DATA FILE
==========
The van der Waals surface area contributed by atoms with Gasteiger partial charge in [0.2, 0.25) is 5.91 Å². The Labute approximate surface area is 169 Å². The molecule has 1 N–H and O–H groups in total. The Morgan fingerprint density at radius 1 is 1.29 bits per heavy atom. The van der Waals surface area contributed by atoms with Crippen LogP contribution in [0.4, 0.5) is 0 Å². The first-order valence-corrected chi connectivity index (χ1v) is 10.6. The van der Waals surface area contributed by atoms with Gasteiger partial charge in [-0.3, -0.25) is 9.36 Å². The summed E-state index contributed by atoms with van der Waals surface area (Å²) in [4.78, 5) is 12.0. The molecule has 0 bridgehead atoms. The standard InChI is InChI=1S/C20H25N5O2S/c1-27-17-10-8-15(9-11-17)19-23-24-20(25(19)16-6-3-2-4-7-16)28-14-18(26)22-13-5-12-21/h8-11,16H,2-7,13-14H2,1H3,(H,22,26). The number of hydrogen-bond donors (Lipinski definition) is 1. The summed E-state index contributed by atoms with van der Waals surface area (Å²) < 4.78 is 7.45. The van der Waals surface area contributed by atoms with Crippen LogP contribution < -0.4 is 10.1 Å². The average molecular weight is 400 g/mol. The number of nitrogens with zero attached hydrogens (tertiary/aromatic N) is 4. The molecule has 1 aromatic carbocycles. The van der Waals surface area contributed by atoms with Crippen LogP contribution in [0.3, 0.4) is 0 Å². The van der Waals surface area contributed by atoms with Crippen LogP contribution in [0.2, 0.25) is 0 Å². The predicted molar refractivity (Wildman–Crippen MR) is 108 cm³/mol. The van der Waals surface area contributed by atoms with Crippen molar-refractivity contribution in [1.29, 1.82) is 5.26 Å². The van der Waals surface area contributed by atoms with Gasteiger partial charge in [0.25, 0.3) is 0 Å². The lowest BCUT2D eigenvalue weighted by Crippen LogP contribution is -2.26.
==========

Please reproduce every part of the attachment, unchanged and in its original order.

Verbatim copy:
The van der Waals surface area contributed by atoms with Gasteiger partial charge in [0.2, 0.25) is 5.91 Å². The Labute approximate surface area is 169 Å². The molecule has 1 N–H and O–H groups in total. The Morgan fingerprint density at radius 1 is 1.29 bits per heavy atom. The van der Waals surface area contributed by atoms with Crippen LogP contribution in [0.4, 0.5) is 0 Å². The first-order valence-corrected chi connectivity index (χ1v) is 10.6. The van der Waals surface area contributed by atoms with Gasteiger partial charge in [-0.3, -0.25) is 9.36 Å². The summed E-state index contributed by atoms with van der Waals surface area (Å²) in [4.78, 5) is 12.0. The molecule has 0 bridgehead atoms. The standard InChI is InChI=1S/C20H25N5O2S/c1-27-17-10-8-15(9-11-17)19-23-24-20(25(19)16-6-3-2-4-7-16)28-14-18(26)22-13-5-12-21/h8-11,16H,2-7,13-14H2,1H3,(H,22,26). The number of hydrogen-bond donors (Lipinski definition) is 1. The summed E-state index contributed by atoms with van der Waals surface area (Å²) < 4.78 is 7.45. The van der Waals surface area contributed by atoms with Crippen LogP contribution < -0.4 is 10.1 Å². The average molecular weight is 400 g/mol. The number of nitrogens with zero attached hydrogens (tertiary/aromatic N) is 4. The molecule has 1 aromatic carbocycles. The van der Waals surface area contributed by atoms with Crippen LogP contribution in [0.3, 0.4) is 0 Å². The van der Waals surface area contributed by atoms with Crippen LogP contribution in [0.2, 0.25) is 0 Å². The predicted molar refractivity (Wildman–Crippen MR) is 108 cm³/mol. The van der Waals surface area contributed by atoms with Crippen molar-refractivity contribution in [1.29, 1.82) is 5.26 Å². The van der Waals surface area contributed by atoms with Gasteiger partial charge in [0.25, 0.3) is 0 Å². The lowest BCUT2D eigenvalue weighted by Crippen LogP contribution is -2.26.